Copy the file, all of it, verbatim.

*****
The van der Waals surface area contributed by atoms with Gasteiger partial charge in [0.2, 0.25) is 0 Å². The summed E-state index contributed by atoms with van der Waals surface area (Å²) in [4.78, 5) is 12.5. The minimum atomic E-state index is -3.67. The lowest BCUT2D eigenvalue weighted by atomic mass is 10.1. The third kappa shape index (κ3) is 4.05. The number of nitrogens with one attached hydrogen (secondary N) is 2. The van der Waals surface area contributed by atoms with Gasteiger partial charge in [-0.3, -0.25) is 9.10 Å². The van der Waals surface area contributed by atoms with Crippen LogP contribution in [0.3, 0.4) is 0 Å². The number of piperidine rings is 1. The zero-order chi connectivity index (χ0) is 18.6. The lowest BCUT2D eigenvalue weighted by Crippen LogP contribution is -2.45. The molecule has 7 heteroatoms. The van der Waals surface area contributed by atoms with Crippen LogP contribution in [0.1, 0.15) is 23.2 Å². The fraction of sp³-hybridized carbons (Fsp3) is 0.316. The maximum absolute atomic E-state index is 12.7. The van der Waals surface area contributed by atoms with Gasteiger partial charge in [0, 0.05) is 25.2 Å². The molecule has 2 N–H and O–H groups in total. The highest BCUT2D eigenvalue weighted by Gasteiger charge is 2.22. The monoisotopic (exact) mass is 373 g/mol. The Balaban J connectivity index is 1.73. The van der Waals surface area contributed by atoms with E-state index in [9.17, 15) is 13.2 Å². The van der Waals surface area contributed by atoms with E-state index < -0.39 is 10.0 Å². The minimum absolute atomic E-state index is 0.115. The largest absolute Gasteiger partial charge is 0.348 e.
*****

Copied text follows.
The van der Waals surface area contributed by atoms with Gasteiger partial charge in [0.2, 0.25) is 0 Å². The summed E-state index contributed by atoms with van der Waals surface area (Å²) in [4.78, 5) is 12.5. The minimum atomic E-state index is -3.67. The lowest BCUT2D eigenvalue weighted by atomic mass is 10.1. The third kappa shape index (κ3) is 4.05. The number of nitrogens with one attached hydrogen (secondary N) is 2. The van der Waals surface area contributed by atoms with Gasteiger partial charge in [-0.3, -0.25) is 9.10 Å². The van der Waals surface area contributed by atoms with Crippen LogP contribution in [0.3, 0.4) is 0 Å². The number of piperidine rings is 1. The zero-order chi connectivity index (χ0) is 18.6. The lowest BCUT2D eigenvalue weighted by Crippen LogP contribution is -2.45. The molecule has 7 heteroatoms. The van der Waals surface area contributed by atoms with Crippen LogP contribution in [0.1, 0.15) is 23.2 Å². The fraction of sp³-hybridized carbons (Fsp3) is 0.316. The maximum absolute atomic E-state index is 12.7. The van der Waals surface area contributed by atoms with Gasteiger partial charge in [0, 0.05) is 25.2 Å². The molecule has 2 N–H and O–H groups in total. The highest BCUT2D eigenvalue weighted by Gasteiger charge is 2.22. The monoisotopic (exact) mass is 373 g/mol. The Balaban J connectivity index is 1.73. The van der Waals surface area contributed by atoms with E-state index in [9.17, 15) is 13.2 Å². The van der Waals surface area contributed by atoms with E-state index < -0.39 is 10.0 Å². The minimum absolute atomic E-state index is 0.115. The largest absolute Gasteiger partial charge is 0.348 e.